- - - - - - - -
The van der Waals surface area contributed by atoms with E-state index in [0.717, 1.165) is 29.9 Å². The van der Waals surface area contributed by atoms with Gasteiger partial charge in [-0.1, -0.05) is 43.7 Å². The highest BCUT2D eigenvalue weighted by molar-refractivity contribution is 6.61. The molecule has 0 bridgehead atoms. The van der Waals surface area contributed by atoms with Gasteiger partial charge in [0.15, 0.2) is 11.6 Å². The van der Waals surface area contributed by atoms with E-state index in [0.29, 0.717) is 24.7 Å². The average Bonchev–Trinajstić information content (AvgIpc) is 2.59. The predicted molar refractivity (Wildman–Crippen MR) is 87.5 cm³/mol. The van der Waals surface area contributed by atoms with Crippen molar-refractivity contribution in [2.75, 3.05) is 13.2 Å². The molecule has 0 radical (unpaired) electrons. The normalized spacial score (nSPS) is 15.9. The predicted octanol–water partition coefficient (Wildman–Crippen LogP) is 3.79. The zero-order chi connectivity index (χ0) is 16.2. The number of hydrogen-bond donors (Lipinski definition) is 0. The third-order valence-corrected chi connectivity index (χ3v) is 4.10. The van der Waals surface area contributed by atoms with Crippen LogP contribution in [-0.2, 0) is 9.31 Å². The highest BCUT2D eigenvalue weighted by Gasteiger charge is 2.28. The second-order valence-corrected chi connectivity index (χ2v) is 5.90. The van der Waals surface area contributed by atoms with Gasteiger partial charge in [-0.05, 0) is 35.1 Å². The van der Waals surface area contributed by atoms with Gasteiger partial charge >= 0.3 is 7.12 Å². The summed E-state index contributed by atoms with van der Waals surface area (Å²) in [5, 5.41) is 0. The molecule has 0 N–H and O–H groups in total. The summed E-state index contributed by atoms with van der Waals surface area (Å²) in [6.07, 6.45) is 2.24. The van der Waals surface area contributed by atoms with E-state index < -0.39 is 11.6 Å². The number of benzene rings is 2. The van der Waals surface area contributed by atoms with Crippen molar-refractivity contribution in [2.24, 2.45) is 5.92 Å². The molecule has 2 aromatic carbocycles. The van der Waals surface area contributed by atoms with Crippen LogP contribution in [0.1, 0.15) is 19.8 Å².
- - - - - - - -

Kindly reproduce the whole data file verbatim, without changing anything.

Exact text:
The van der Waals surface area contributed by atoms with E-state index in [0.717, 1.165) is 29.9 Å². The van der Waals surface area contributed by atoms with Gasteiger partial charge in [-0.1, -0.05) is 43.7 Å². The highest BCUT2D eigenvalue weighted by molar-refractivity contribution is 6.61. The molecule has 0 bridgehead atoms. The van der Waals surface area contributed by atoms with Gasteiger partial charge in [0.15, 0.2) is 11.6 Å². The van der Waals surface area contributed by atoms with E-state index in [0.29, 0.717) is 24.7 Å². The average Bonchev–Trinajstić information content (AvgIpc) is 2.59. The predicted molar refractivity (Wildman–Crippen MR) is 87.5 cm³/mol. The van der Waals surface area contributed by atoms with Crippen molar-refractivity contribution in [2.75, 3.05) is 13.2 Å². The molecule has 0 radical (unpaired) electrons. The normalized spacial score (nSPS) is 15.9. The predicted octanol–water partition coefficient (Wildman–Crippen LogP) is 3.79. The zero-order chi connectivity index (χ0) is 16.2. The number of hydrogen-bond donors (Lipinski definition) is 0. The third-order valence-corrected chi connectivity index (χ3v) is 4.10. The van der Waals surface area contributed by atoms with Crippen LogP contribution in [-0.2, 0) is 9.31 Å². The highest BCUT2D eigenvalue weighted by Gasteiger charge is 2.28. The second-order valence-corrected chi connectivity index (χ2v) is 5.90. The van der Waals surface area contributed by atoms with Gasteiger partial charge in [-0.05, 0) is 35.1 Å². The van der Waals surface area contributed by atoms with Gasteiger partial charge >= 0.3 is 7.12 Å². The summed E-state index contributed by atoms with van der Waals surface area (Å²) in [5, 5.41) is 0. The molecule has 0 N–H and O–H groups in total. The summed E-state index contributed by atoms with van der Waals surface area (Å²) in [6.07, 6.45) is 2.24. The van der Waals surface area contributed by atoms with E-state index < -0.39 is 11.6 Å². The number of benzene rings is 2. The van der Waals surface area contributed by atoms with Crippen molar-refractivity contribution in [2.24, 2.45) is 5.92 Å². The molecule has 2 aromatic carbocycles. The van der Waals surface area contributed by atoms with Crippen LogP contribution in [0.1, 0.15) is 19.8 Å².